Leader of 'Arnie's Army' dies
Golf legend Arnold Palmer, whose style and everyman quality led to a worldwide legion of followers known as "Arnie's Army," died Sunday at age 87. He died at UPMC Presbyterian Hospital in Pittsburgh, where he had been since Thursday while undergo...
Golf legend Arnold Palmer, whose style and everyman quality led to a worldwide legion of followers known as "Arnie's Army," died Sunday at age 87.
He died at UPMC Presbyterian Hospital in Pittsburgh, where he had been since Thursday while undergoing heart tests, the Pittsburgh Post-Gazette reported.
Palmer, a Latrobe, Pa., native who won seven major championships in his career-the Masters four times, the British Open twice, and the U.S. Open once-is most famous for bringing the elitist game to the masses with his dramatic flair and blue-collar background.
The U.S. Golf Association tweeted, "We are deeply saddened by the death of Arnold Palmer, golf's greatest ambassador, at age 87."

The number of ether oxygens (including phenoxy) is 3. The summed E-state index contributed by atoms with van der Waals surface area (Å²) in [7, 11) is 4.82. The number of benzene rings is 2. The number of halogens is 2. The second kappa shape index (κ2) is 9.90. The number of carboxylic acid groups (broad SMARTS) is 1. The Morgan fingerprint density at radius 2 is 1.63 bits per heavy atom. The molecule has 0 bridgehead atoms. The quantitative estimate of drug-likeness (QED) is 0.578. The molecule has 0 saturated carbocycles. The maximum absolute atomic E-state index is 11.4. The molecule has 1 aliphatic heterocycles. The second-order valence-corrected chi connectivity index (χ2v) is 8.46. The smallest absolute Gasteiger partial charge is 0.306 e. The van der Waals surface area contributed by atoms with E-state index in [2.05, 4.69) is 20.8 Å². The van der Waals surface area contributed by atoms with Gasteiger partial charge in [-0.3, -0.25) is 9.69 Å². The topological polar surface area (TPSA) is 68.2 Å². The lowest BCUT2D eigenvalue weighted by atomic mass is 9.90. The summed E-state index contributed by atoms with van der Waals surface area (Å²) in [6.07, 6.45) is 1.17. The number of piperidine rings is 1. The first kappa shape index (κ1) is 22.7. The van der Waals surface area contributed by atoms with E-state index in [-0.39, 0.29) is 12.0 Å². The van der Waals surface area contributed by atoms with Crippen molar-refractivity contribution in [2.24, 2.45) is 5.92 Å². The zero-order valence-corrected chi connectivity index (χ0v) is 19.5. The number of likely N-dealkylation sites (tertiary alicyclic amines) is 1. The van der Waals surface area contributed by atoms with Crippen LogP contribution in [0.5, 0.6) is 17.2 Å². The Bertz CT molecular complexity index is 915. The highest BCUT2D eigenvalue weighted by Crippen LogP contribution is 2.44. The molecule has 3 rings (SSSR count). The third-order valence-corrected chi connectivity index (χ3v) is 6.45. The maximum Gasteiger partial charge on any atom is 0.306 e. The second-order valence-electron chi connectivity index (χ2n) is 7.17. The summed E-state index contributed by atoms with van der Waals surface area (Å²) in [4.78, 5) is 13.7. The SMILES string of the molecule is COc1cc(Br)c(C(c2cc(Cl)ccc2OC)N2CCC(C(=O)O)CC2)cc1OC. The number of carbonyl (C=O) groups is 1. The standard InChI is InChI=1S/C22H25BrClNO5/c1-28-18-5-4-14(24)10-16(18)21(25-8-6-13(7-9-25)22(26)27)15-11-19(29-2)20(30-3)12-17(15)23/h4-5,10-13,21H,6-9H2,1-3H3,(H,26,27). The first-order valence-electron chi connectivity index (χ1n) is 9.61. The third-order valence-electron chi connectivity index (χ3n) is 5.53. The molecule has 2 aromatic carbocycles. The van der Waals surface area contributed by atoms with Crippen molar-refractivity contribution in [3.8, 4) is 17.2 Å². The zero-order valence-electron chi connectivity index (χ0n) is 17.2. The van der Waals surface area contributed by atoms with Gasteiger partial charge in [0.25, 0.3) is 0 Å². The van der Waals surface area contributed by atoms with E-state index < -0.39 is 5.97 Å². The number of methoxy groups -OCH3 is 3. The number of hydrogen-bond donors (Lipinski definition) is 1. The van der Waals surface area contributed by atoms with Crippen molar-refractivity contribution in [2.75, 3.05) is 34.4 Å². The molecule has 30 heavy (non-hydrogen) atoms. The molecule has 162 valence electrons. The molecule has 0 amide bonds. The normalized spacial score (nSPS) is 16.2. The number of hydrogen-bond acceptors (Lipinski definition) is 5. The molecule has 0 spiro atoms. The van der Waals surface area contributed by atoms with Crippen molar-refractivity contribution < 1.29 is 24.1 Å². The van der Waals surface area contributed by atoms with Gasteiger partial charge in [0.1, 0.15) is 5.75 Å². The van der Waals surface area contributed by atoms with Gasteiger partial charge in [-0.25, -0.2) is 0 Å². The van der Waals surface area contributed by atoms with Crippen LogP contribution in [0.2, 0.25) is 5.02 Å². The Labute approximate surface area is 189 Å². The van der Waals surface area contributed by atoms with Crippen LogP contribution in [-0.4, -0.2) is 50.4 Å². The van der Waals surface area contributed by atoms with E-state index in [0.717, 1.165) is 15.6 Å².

Tiger Woods tweeted, "Thanks Arnold for your friendship, counsel and a lot of laughs. Your philanthropy and humility are part of your legend. It's hard to imagine golf without you or anyone more important to the game than the King."
Palmer's health deteriorated the past couple of years. His last public appearance was on the first tee of the 2016 Masters.
His career accomplishments are plentiful.
Palmer attended Wake Forest University on a golf scholarship. At age 24, he won the 1954 U.S. Amateur at the Country Club of Detroit. Later that year, Palmer turned pro. In a career that spanned more than six decades, he won 62 PGA Tour titles, good for fifth all-time. He led the PGA Tour money list four times, and was the first player to win more than $100,000 in a season. He played on six Ryder Cup teams, and was the winning captain twice.
In 1974, Palmer was one of the original inductees into the World Golf Hall of Fame. In 2004, he was awarded the Presidential Medal of Freedom and in 2012 he was awarded the Congressional Gold Medal, giving him both of the highest honors the U.S. can give to a civilian.
Palmer also presided over the Arnold Palmer Invitational every March, the only living player with his name attached to a PGA Tour event.
He is survived by his second wife, Kit, daughters Amy Saunders and Peggy Wears, and six grandchildren.